The last few decades have belonged to a certain kind of person with a certain kind of mind – computer programmers who could crank code, lawyers who could draft contracts, MBA’s who could crunch numbers. But the keys to the kingdom are changing hands. The future belongs to a very different kind of person with a very different kind of mind – creators and empathisers, pattern recognisers and meaning makers. These people – artists, inventors, designers, storytellers, caregivers, consolers, big picture thinkers – will now reap society’s richest rewards and share its greatest joys. [p.1]
And this from Ken Robinson:
The challenges we currently face are without precedent. More people live on this planet now than at any other time in history. The world's population has doubled in the past 30 years. We're facing an increasing strain on the world's natural resources. Technology is advancing at a headlong rate of speed. It's transforming how people work, think, and connect. It's transforming our cultural values.
If you look at the resulting strains on our political and financial institutions, on health care, on education, there really isn't a time in history where you could look back and say, "Well, of course, this is the same thing all over again." It isn't. This is really new, and we're going to need every ounce of ingenuity, imagination, and creativity to confront these problems.
Also, we're living in times of massive unpredictability. The kids who are starting school this September will be retiring—if they ever do—around 2070. Nobody has a clue what the world's going to look like in five years, or even next year actually, and yet it's the job of education to help kids make sense of the world they're going to live in.
You know, for my generation—I was born in 1950—we were told that if you worked hard, went to college, and got a regular academic degree, you'd be set for life. Well, nobody thinks that's true anymore, and yet we keep running our school systems as though it were. So many people have degrees now that an individual degree isn't worth a fraction of what it used to be worth. So being creative is essential to us; it's essential for our economy.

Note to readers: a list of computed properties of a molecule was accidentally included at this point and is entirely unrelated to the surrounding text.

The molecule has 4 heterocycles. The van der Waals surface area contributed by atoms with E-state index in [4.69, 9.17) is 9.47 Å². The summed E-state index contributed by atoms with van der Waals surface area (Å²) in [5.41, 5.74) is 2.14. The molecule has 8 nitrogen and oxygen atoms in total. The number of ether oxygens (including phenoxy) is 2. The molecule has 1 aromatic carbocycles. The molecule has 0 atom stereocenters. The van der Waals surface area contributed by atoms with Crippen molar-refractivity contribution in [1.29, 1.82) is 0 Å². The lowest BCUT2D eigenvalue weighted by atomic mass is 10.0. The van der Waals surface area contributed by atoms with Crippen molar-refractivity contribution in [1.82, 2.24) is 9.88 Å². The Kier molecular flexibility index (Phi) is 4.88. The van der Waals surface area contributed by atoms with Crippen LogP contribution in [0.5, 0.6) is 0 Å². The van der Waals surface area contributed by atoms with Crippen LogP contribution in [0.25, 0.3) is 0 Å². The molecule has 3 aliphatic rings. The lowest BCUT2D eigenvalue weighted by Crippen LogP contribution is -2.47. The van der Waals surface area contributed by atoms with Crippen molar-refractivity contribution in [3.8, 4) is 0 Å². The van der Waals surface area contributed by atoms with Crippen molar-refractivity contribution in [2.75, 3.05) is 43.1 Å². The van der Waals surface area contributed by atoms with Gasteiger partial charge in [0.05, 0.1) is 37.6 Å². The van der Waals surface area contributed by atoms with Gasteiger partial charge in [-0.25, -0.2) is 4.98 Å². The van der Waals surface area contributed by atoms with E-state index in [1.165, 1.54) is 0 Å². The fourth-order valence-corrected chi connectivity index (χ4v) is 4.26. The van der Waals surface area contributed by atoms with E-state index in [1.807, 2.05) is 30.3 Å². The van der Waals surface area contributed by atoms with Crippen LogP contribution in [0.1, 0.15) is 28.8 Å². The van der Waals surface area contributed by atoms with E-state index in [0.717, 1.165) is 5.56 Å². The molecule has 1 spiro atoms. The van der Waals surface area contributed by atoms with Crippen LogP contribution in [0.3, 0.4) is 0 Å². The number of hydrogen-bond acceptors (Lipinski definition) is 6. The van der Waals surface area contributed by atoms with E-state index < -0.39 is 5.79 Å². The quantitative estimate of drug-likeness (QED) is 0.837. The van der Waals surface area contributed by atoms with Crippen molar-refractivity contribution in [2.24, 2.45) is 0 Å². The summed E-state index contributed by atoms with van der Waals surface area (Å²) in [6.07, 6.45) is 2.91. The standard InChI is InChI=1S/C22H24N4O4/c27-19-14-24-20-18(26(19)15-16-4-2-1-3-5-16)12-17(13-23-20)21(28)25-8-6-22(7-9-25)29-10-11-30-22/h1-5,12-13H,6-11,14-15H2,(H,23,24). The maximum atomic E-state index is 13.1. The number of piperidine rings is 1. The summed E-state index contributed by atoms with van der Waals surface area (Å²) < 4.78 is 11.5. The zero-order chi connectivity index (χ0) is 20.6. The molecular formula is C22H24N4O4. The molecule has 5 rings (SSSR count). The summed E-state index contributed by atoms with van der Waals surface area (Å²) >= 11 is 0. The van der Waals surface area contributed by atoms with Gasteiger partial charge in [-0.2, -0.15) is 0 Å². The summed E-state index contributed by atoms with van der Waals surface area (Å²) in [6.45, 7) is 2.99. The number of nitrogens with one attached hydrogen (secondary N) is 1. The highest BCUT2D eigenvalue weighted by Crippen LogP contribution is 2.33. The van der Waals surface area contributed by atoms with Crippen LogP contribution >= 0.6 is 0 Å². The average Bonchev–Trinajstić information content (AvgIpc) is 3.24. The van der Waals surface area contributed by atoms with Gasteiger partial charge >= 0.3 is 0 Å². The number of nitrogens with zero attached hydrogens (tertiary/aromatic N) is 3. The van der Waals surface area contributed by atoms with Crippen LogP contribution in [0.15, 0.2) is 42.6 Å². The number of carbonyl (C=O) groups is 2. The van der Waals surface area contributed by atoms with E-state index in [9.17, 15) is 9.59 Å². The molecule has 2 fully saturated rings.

I work a lot with Fortune 500 companies, and they're always saying, "We need people who can be innovative, who can think differently." If you look at the mortality rate among companies, it's massive. America is now facing the biggest challenge it's ever faced—to maintain it's position in the world economies. All these things demand high levels of innovation, creativity, and ingenuity. At the moment, instead of promoting creativity, I think we're systematically educating it out of our kids.
Source: Educational Leadership September 2009 Volume 67 No.1
How would you answer the question why is creativity important?
In today’s world creativity is fundamentally important for our personal, social, economic and cultural well-being. The most important developments in civilisation have come about through the creative process. Robert Fritz
The intuitive mind is a sacred gift and the rational mind is a faithful servant. We have created a society that honours the servant and has forgotten the gift. Albert Einstein
I can’t understand why people are frightened of new ideas. I’m frightened of the old ones. John Cage
The one fundamental choice – to become the predominant creative force in your life – is a foundation for the entire orientation of the creative. Robert Fritz
Creativity is a central source of meaning in our lives . . [and] when we are involved in it we feel that we are living more fully than during the rest of life. Mihaly Csikszentmihalyi